Following on from the horrors of Cambodia’s recent past, we headed to the amazing temples of its ancient past as we moved onto Siem Reap, home to some of the Khmer’s most famous temples including the epic complex that includes Angkor Wat
Here’s a very blurry picture of me in front of the iconic silhoutte as dawn rises over Angkor Wat. It is the world’s largest religous building.
As the best-preserved temple , it is the only one to have remained a significant religious centre since its foundation – first Hindu, dedicated to the god Vishnu, then Buddist.
The temple is a representation of Mount Meru, the home of the gods: the central towers symbolises the five peaks of the mountain, and the walls and moat the surrounding mountain ranges and ocean.
Shame the scaffolding spoils the scene a little bit!!!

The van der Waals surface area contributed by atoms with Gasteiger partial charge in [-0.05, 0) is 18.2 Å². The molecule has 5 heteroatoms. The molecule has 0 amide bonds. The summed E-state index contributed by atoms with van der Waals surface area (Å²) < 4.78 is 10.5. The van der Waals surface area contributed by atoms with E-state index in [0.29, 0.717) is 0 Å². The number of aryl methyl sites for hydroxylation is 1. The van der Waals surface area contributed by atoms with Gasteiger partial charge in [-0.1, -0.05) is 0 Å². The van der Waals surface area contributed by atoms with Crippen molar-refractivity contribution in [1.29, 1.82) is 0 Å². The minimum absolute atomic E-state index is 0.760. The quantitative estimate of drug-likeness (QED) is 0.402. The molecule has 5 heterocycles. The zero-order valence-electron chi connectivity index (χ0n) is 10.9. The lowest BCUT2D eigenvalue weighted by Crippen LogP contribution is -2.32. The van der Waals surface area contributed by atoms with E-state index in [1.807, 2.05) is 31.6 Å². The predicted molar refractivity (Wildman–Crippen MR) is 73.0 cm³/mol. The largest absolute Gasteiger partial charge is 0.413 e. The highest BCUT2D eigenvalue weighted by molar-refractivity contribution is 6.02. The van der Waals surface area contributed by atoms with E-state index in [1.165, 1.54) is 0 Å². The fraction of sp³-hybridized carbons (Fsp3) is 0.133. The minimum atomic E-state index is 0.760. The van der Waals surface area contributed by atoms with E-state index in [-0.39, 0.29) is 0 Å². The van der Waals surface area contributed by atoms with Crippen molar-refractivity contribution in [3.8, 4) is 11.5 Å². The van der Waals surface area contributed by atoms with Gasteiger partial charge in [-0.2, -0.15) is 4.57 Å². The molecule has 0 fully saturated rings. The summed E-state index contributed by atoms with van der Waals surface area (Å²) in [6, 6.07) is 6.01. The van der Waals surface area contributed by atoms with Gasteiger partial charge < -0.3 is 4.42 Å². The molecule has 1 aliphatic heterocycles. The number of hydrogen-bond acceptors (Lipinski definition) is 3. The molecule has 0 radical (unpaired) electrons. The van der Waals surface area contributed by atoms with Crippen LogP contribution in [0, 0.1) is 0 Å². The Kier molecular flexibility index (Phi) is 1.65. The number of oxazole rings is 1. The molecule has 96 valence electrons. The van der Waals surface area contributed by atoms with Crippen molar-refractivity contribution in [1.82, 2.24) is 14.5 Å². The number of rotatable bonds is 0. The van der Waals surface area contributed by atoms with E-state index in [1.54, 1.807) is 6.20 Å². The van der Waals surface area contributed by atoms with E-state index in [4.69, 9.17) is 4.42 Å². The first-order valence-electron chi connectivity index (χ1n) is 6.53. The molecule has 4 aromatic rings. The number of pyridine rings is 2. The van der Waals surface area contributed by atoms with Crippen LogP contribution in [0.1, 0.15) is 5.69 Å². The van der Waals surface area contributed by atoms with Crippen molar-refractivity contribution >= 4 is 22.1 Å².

Close by Angkor Wat is the temple of Angkor Thom and the magnificant stone faces of the Bayon.
From a distance the Bayon temple seems like a muddle of chaotic heaps of stone, higgly piggly but up close you start to make out the incredible work that has taken place.
Hundreds of huge faces are carved onto towers. All gazing into the distance.
Here are some of the 216 huge Bayon faces, all smiling enigmatically in all directions.
Then it was onto Ta Phrom, a haunting temple complex still consumed by the jungle.
Other temples such as Angkor Wat have been painstakingly conserved and restored, but this temple has been left, pretty much as it was discovered. Although apparently the authorities are now “cleaning” it up, which is a shame.
Silk cottons trees and strangler figs creep and crawl along every surface, destroying and holding together the atmospheric temple.
You can see the scale of some of the trees. They have had free reign for years, nature gradually taking back its domain.